More Details Hide Details Wright and Wonder worked together on the next album, Where I'm Coming From; Wonder writing the music, and Wright helping with the lyrics. They wanted to "touch on the social problems of the world", and for the lyrics "to mean something". It was released at around the same time as Marvin Gaye's What's Going On. As both albums had similar ambitions and themes, they have been compared; in a contemporaneous review by Vince Aletti in Rolling Stone, Gaye's was seen as successful, while Wonder's was seen as failing due to "self-indulgent and cluttered" production, "undistinguished" and "pretentious" lyrics, and an overall lack of unity and flow.
  • OTHER
  • 1968
    Nonetheless, he managed to score several hits between 1968 and 1970 such as "I Was Made to Love Her", "For Once in My Life" and "Signed, Sealed, Delivered I'm Yours".
    More Details Hide Details A number of Wonder's early hits, including "My Cherie Amour", "I Was Made to Love Her", and "Uptight (Everything's Alright)", were co-written with Henry Cosby.
    In 1968 he recorded an album of instrumental soul/jazz tracks, mostly harmonica solos, under the title Eivets Rednow, which is "Stevie Wonder" spelled backwards.
    More Details Hide Details The album failed to get much attention, and its only single, a cover of "Alfie", only reached number 66 on the U.S. Pop charts and number 11 on the US Adult Contemporary charts.
  • 1964
    During 1964, Wonder appeared in two films as himself, Muscle Beach Party and Bikini Beach, but these were not successful either.
    More Details Hide Details Sylvia Moy persuaded label owner Berry Gordy to give Wonder another chance. Dropping the "Little" from his name, Moy and Wonder worked together to create the hit "Uptight (Everything's Alright)", and Wonder went on to have a number of other hits during the mid-1960s, including "With a Child's Heart", and "Blowin' in the Wind", a Bob Dylan cover, co-sung by his mentor, producer Clarence Paul. He also began to work in the Motown songwriting department, composing songs both for himself and his label mates, including "The Tears of a Clown", a No. 1 hit for Smokey Robinson and the Miracles (it was first released in 1967, mostly unnoticed as the last track of their Make It Happen LP, but eventually became a major success when re-released as a single in 1970, which prompted Robinson to reconsider his intention of leaving the band).
  • 1963
    At the Regal Theater, Chicago, his 20-minute performance was recorded and released in May 1963 as the album Recorded Live: The 12 Year Old Genius.
    More Details Hide Details A single, "Fingertips", from the album was also released in May, and became a major hit. The song, featuring a confident and enthusiastic Wonder returning for a spontaneous encore that catches out the replacement bass player, who is heard to call out "What key? What key?", was a No. 1 hit on the Billboard Hot 100 when Wonder was aged 13, making him the youngest artist ever to top the chart. The single was simultaneously No. 1 on the R&B chart, the first time that had occurred. His next few recordings, however, were not successful; his voice was changing as he got older, and some Motown executives were considering cancelling his recording contract.
  • 1962
    At the end of 1962, when Wonder was 12 years old, he joined the Motortown Revue, touring the "chitlin' circuit" of theatres across America that accepted black artists.
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    Feeling Wonder was now ready, a song, "Mother Thank You", was recorded for release as a single, but then pulled and replaced by the Berry Gordy song "I Call It Pretty Music, But the Old People Call It the Blues" as his début single; released summer 1962, it almost broke into the Billboard 100, spending one week of August at 101 before dropping out of sight.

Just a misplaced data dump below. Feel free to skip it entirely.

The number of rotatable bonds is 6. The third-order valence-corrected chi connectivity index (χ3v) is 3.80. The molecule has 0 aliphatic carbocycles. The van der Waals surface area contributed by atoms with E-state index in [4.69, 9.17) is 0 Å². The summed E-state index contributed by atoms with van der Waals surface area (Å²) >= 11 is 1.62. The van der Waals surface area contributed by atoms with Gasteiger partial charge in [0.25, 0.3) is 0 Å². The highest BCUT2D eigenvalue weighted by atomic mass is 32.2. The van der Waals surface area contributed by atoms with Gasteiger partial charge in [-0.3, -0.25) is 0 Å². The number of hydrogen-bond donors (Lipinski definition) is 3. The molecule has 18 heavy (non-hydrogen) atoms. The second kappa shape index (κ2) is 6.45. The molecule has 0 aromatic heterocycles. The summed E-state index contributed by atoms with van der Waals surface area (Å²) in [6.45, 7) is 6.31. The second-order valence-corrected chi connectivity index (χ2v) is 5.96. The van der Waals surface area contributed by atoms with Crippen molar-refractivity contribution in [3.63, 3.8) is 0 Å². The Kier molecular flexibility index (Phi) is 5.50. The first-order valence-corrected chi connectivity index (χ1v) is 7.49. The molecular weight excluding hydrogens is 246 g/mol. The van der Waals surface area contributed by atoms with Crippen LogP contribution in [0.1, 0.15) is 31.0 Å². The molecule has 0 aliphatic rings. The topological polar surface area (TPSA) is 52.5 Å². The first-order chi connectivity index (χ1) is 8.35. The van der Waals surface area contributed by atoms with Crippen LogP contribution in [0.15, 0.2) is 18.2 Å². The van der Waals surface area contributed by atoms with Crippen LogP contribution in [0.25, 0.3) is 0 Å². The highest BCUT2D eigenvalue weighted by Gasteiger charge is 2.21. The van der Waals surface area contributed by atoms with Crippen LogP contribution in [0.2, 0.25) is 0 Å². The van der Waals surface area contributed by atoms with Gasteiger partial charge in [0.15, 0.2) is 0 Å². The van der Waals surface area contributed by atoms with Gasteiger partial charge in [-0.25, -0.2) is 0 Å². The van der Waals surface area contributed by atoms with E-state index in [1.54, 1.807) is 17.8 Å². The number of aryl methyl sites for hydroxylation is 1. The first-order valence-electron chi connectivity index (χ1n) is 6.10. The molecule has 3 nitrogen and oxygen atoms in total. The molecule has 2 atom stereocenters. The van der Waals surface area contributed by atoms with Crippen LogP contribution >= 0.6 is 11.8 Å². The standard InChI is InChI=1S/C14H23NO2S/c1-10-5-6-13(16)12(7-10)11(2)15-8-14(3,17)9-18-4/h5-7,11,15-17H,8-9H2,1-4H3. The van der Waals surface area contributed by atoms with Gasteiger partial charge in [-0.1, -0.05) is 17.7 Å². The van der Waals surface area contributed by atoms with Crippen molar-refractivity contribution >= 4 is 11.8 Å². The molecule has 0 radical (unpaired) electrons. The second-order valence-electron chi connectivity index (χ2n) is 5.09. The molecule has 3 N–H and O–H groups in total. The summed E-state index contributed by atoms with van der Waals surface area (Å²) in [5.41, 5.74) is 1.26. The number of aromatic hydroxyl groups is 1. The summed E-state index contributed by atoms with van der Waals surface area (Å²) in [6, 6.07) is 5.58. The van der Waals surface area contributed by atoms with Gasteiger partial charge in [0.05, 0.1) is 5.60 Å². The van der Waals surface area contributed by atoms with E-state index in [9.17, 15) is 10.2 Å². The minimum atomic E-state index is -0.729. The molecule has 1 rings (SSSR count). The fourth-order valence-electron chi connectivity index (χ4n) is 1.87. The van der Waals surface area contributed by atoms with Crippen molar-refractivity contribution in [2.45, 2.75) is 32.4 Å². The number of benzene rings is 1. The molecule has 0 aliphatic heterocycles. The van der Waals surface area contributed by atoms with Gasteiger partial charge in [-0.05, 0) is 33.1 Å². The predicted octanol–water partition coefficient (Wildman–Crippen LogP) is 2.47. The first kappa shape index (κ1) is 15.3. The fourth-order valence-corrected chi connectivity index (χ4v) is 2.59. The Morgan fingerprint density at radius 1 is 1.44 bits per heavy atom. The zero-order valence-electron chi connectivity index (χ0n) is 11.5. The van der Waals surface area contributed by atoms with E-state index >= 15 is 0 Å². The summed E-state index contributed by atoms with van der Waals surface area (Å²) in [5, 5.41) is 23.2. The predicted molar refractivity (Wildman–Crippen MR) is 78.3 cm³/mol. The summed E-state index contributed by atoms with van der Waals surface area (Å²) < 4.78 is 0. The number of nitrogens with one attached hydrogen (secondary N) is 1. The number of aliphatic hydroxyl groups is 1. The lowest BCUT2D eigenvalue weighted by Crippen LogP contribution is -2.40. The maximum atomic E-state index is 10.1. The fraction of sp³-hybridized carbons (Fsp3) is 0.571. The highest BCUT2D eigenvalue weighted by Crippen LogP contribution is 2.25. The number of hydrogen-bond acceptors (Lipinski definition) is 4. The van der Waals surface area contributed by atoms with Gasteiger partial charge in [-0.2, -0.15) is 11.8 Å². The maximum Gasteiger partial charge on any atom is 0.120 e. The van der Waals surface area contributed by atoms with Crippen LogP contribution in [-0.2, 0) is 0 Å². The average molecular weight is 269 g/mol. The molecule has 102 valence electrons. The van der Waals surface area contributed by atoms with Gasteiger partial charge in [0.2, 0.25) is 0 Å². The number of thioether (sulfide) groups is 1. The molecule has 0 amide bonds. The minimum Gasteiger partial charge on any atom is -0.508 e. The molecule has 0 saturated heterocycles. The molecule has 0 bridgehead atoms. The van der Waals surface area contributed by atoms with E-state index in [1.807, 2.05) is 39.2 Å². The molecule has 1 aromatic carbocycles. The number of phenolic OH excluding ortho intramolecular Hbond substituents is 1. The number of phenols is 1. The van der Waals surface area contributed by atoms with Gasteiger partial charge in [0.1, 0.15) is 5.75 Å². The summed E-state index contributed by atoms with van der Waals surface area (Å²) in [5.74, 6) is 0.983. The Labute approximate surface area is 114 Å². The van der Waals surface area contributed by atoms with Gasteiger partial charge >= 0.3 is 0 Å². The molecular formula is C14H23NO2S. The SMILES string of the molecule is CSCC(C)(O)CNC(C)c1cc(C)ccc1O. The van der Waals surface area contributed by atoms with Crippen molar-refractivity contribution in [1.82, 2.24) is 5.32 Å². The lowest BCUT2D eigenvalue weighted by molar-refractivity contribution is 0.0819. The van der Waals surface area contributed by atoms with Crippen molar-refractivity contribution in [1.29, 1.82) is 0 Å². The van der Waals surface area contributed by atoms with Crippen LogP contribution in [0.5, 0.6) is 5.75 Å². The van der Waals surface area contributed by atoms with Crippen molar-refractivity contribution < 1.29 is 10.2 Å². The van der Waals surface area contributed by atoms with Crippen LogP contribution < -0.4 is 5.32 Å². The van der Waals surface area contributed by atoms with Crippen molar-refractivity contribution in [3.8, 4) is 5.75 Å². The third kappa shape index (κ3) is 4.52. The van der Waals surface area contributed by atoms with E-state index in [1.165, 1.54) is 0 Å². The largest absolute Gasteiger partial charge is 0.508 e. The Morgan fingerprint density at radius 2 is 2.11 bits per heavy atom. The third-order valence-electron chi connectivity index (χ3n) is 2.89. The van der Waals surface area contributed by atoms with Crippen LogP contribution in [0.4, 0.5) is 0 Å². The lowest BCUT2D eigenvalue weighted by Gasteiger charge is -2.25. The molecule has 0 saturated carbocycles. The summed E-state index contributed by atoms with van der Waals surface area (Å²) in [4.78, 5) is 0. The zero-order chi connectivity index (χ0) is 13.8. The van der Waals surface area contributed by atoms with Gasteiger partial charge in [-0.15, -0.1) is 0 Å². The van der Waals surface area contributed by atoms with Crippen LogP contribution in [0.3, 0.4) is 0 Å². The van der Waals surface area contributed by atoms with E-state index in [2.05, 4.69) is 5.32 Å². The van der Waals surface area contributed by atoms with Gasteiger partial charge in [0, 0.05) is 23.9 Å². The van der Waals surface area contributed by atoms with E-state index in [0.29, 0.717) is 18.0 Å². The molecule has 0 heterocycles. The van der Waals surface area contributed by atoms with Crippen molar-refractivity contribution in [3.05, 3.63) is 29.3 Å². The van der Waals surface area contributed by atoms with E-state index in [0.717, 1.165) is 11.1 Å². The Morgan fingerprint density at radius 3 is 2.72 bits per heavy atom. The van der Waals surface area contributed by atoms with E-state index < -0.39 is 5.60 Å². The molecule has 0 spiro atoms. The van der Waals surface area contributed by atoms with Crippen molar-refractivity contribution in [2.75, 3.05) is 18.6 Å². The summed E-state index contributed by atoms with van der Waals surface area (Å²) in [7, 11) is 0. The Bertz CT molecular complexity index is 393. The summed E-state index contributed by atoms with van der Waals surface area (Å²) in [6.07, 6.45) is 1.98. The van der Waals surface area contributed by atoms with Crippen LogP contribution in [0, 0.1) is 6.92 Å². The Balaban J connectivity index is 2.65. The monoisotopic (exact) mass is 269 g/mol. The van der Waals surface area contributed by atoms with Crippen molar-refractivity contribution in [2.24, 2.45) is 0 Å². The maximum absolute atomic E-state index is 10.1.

More Details Hide Details A follow-up single, "Little Water Boy", had no success, and the two albums, released in reverse order of recording—The Jazz Soul of Little Stevie in September 1962 and Tribute to Uncle Ray in October 1962—also met with little success.
  • 1961
    In 1961, when aged 11, Wonder sang his own composition, "Lonely Boy", to Ronnie White of the Miracles; White then took Wonder and his mother to an audition at Motown, where CEO Berry Gordy signed Wonder to Motown's Tamla label.
    More Details Hide Details Before signing, producer Clarence Paul gave him the name Little Stevie Wonder. Because of Wonder's age, the label drew up a rolling five-year contract in which royalties would be held in trust until Wonder was 21. He and his mother would be paid a weekly stipend to cover their expenses: Wonder received $2.50 a week, and a private tutor was provided for when Wonder was on tour. Wonder was put in the care of producer and songwriter Clarence Paul, and for a year they worked together on two albums. Tribute to Uncle Ray was recorded first, when Wonder was still 11 years old. Mainly covers of Ray Charles's songs, it included a Wonder and Paul composition, "Sunset". The Jazz Soul of Little Stevie was recorded next, an instrumental album consisting mainly of Paul's compositions, two of which, "Wondering" and "Session Number 112", were co-written with Wonder.
  • 1950
    Stevie Wonder was born in Saginaw, Michigan, in 1950, the third of six children of Calvin Judkins and Lula Mae Hardaway.
    More Details Hide Details He was born six weeks premature which, along with the oxygen-rich atmosphere in the hospital incubator, resulted in retinopathy of prematurity (ROP), a condition in which the growth of the eyes is aborted and causes the retinas to detach; so he became blind. When Wonder was four, his mother left his father and moved to Detroit with her children. She changed her name back to Lula Hardaway and later changed her son's surname to Morris, partly because of relatives. Wonder has retained Morris as his legal surname. He began playing instruments at an early age, including piano, harmonica and drums. He formed a singing partnership with a friend; calling themselves Stevie and John, they played on street corners, and occasionally at parties and dances.